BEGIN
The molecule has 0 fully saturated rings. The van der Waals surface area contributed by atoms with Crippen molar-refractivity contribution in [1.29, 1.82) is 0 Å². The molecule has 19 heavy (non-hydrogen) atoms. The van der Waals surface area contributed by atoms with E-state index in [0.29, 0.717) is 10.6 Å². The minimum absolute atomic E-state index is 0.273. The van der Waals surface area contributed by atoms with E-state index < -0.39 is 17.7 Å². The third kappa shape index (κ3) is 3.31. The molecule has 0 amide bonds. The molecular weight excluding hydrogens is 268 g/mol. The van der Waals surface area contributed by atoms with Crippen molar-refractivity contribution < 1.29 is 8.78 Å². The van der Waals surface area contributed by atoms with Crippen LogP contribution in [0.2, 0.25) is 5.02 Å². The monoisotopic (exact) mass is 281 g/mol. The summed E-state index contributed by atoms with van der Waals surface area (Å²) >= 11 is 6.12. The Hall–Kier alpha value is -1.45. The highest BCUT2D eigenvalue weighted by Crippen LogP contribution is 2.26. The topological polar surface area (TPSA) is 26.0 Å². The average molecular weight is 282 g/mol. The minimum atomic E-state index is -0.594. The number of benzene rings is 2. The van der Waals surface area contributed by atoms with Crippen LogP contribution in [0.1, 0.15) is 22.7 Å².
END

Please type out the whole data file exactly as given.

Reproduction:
The molecule has 0 fully saturated rings. The van der Waals surface area contributed by atoms with Crippen molar-refractivity contribution in [1.29, 1.82) is 0 Å². The molecule has 19 heavy (non-hydrogen) atoms. The van der Waals surface area contributed by atoms with E-state index in [0.29, 0.717) is 10.6 Å². The minimum absolute atomic E-state index is 0.273. The van der Waals surface area contributed by atoms with E-state index < -0.39 is 17.7 Å². The third kappa shape index (κ3) is 3.31. The molecule has 0 amide bonds. The molecular weight excluding hydrogens is 268 g/mol. The van der Waals surface area contributed by atoms with Crippen molar-refractivity contribution < 1.29 is 8.78 Å². The van der Waals surface area contributed by atoms with Crippen LogP contribution in [0.2, 0.25) is 5.02 Å². The monoisotopic (exact) mass is 281 g/mol. The summed E-state index contributed by atoms with van der Waals surface area (Å²) >= 11 is 6.12. The Hall–Kier alpha value is -1.45. The highest BCUT2D eigenvalue weighted by Crippen LogP contribution is 2.26. The topological polar surface area (TPSA) is 26.0 Å². The average molecular weight is 282 g/mol. The minimum atomic E-state index is -0.594. The number of benzene rings is 2. The van der Waals surface area contributed by atoms with Crippen LogP contribution in [0.1, 0.15) is 22.7 Å².